Author Topic: Driver ROMs  (Read 1457 times)

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Offline zhulien

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Driver ROMs
« on: 06:46, 05 October 16 »


Although a little premature (and I don't want to hijack the M4 or X-Mem threads), but I am hoping everyone (hardware and software) people can consider to agree on a standard way to allocate/access RAM on CPC... - more from a software perspective.

The purpose is so that we don't have someone trash someone's RAM drive for example... but not only that... what about other tasks running at the same time.  Fetching from websites for example too given that is now a reality on CPC.



So far, I have written as part of MCP, a driver system for the following.  There is crossover in the drivers, but they are separately listed for easy identification by users who want to 'build' their MCP ROM for 'their' hardware - build process is via a BASIC app just selecting the required drivers and choosing build.


(low level) RAMs supported so far: Standard 64kb, Standard 128kb, 64kb dktronic, 256kb dktronic, 256kb silicon disc, 8kb multiface, 512kb xmem, 512kb ymem (untested), 1gb vram (in progress).  ROMs planned to be supported if possible: xmem rom writer, xmem rom reader, m4 rom writer (is that possible from cpc?), rom reader.  Various other WIP: joystick 1 driver, joystick 2 driver, multiplay mouse1 driver, multiplay mouse2 driver, multiplay joystick 1 driver, multiplay joystick 2 driver, inbuilt soundchip driver, playcity soundchip 1 driver, playcity soundchip 2 driver, amdrum audio out driver, cpcbooster+ audio out driver, cpcbooster audio in driver, (high level) ramdrive driver, romdrive driver (grab a bunch of files and autobuild roms for them - good for any slot in particular >=32...)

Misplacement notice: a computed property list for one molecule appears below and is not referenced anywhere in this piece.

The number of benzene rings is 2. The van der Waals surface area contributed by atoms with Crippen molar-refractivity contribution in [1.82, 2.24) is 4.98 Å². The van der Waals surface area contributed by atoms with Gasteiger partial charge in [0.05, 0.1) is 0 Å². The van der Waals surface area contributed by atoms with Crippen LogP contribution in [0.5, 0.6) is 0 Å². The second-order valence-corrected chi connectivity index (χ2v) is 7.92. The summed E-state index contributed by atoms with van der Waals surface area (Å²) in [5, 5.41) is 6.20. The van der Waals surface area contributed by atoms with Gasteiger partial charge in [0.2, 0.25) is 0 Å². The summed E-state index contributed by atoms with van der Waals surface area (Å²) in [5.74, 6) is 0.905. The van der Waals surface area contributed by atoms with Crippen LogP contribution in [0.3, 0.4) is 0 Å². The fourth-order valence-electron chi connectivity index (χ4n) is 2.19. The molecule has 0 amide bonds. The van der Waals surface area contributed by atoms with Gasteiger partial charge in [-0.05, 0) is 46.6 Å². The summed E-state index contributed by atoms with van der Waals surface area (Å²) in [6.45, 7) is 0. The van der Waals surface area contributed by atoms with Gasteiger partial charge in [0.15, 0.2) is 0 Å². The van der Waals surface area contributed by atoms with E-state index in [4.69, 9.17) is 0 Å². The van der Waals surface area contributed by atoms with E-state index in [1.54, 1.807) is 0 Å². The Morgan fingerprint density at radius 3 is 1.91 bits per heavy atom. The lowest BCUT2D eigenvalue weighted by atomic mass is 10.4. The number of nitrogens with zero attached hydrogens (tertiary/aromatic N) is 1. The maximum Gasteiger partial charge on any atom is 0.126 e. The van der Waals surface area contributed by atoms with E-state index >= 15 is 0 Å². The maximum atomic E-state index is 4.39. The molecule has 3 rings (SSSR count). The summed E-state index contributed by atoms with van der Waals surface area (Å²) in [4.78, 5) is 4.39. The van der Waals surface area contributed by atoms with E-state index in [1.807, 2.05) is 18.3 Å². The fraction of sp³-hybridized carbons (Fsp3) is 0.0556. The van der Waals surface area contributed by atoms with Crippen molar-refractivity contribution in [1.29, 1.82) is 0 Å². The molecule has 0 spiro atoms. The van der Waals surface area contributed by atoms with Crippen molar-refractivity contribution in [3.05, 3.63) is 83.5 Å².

some of the low level for now, such as the sound chips are just for allocation and freeing so multiple apps can just allocate and free them to play their sounds.


The user can as mentioned build a ROM with their set of hardware (for now at least 1 set).  The current allocator is pure malloc, free etc... across RAM universally of type...


however I am wondering other's opionions on the following:


#1 - I am hoping to get away with 16kb max sized chunks for the normal allocation schemes, a few bytes at the start is used as a header

#2 - how important will it be to be able to allocate a full 16kb bank or even a full 64kb bank?  (this would allow eg: symbos (with modifications) to run, and shell out to AMSDOS and restore itself)